Office Live Small Business goes a la carte

The new version of Microsoft's small business Web services bundle offers new and mostly free features.

Promote your business -- for a fee

Not everything is free, of course. There are a number of other applications that you can access, assuming you're willing to pay for them. They include the following:

  • Store Manager: This costs US$39.95 per month and is available only in the US. It provides e-commerce services for listing and selling products on your site (complete with shopping cart) and/or on eBay. You define the product's name and attributes, attach an image, customize the information display, and define shipping options and tax terms.

    Orders from your site and from eBay are consolidated into a single interface. The add-on allows you to accept credit card or PayPal payments. To accept credit cards, you must sign up for PayPal Express. You can also generate invoices and send purchase and shipping confirmation e-mail messages to your customers.

  • E-Mail Marketing: This feature (in beta at press time) lets you send e-mail newsletters and promotional material to your customers. You define and control the recipient list, create the e-mail content, and send the e-mail messages. In addition, you can view reports on receipts and open rates. There is no mechanism for the customers to add themselves to your list, but Microsoft says they can unsubscribe from your mailing list.

    Pricing for the service had not been set at press time; during the beta, the first 200 messages per month were free, Microsoft says that e-mails will be recorded as "sent" in each contact's activity record in the Contact Manager application.

  • AdManager: Priced on a pay-per-click basis, this is a keyword-based advertising tool that adds your link or display ad to Live.com on MSN, Ask.com, Excite.com and Lycos. Unfortunately, it doesn't put your ads where you really them want to be: Google and/or Yahoo.

    You can test out the value with a US$50 credit for MSN and a US$50 credit for Ask.com (U.S. customers only). AdManager helps you set up the text link, choose key words and determine the price and total budget you can afford.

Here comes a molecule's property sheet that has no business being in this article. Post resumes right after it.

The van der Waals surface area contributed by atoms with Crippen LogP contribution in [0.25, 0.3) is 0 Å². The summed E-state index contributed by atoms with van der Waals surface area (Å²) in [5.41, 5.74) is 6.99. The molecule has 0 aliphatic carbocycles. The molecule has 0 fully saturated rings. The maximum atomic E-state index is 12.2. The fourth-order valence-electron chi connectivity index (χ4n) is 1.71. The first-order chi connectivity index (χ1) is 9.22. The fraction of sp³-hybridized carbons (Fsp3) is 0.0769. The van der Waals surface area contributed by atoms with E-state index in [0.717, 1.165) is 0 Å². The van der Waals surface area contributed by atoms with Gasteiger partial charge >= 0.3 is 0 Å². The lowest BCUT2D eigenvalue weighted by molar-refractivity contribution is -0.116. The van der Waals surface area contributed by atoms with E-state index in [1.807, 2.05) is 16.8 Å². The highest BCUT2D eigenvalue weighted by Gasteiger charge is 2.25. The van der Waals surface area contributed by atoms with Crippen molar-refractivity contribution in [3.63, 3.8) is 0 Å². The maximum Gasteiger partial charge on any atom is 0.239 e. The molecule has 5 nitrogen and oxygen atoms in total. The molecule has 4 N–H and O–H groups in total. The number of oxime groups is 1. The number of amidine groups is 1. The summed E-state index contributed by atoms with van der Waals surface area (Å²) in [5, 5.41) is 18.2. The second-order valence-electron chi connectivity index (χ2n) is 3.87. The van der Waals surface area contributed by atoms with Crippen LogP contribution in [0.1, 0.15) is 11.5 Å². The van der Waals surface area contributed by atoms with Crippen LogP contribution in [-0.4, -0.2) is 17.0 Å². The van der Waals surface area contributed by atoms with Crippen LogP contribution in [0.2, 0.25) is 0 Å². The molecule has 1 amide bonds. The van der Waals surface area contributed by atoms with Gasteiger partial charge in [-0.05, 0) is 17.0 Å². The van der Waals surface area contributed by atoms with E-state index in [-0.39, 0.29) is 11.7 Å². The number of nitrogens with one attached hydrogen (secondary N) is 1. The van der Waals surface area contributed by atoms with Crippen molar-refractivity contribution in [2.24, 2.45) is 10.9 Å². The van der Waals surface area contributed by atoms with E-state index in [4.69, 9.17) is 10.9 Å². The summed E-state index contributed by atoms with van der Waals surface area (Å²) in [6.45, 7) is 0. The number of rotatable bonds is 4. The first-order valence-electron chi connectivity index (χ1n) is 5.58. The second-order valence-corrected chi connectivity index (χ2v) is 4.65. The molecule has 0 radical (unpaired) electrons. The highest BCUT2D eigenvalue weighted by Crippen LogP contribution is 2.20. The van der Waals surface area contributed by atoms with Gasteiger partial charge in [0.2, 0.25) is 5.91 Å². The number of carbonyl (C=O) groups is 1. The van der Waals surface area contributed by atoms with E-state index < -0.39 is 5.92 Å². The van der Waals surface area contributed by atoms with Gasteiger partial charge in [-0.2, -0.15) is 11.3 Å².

MOLSB isn't limited to Microsoft services. Developers and designers can build a site, even one including a workspace, then create a package that users can upload to their sites and then use.

The bottom line

While I'm sad to see that Microsoft no longer offers a "free custom domain for life" option, paying US$14.95 a year after the first year for basic Web design, document sharing and an online common team area for five users is still a steal, especially when you consider that it includes a year's worth of hosting. The first year is free, and because a credit card is no longer needed to sign up, you need invest nothing but a few hours of your time to see how you like the service.

I found setup and customization of the business applications quick and easy. True, the Web designer isn't for members of the Dreamweaver set -- who will find it woefully underpowered -- and an MOLSB Web site won't be confused with one designed by a full-time, professional graphics designer and code guru.

But that's not MOLSB's target audience. The company is going for users who want to get a site up and running with a minimum of fuss and with virtually no technical skills and at no cost -- especially small businesses on a shoestring budget that need to share data among employees and that don't have time to spend learning several new products. For this demographic, Microsoft Office Live Small Business' integrated, easy-to-navigate interface is ideal.

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Richard Ericson

Computerworld
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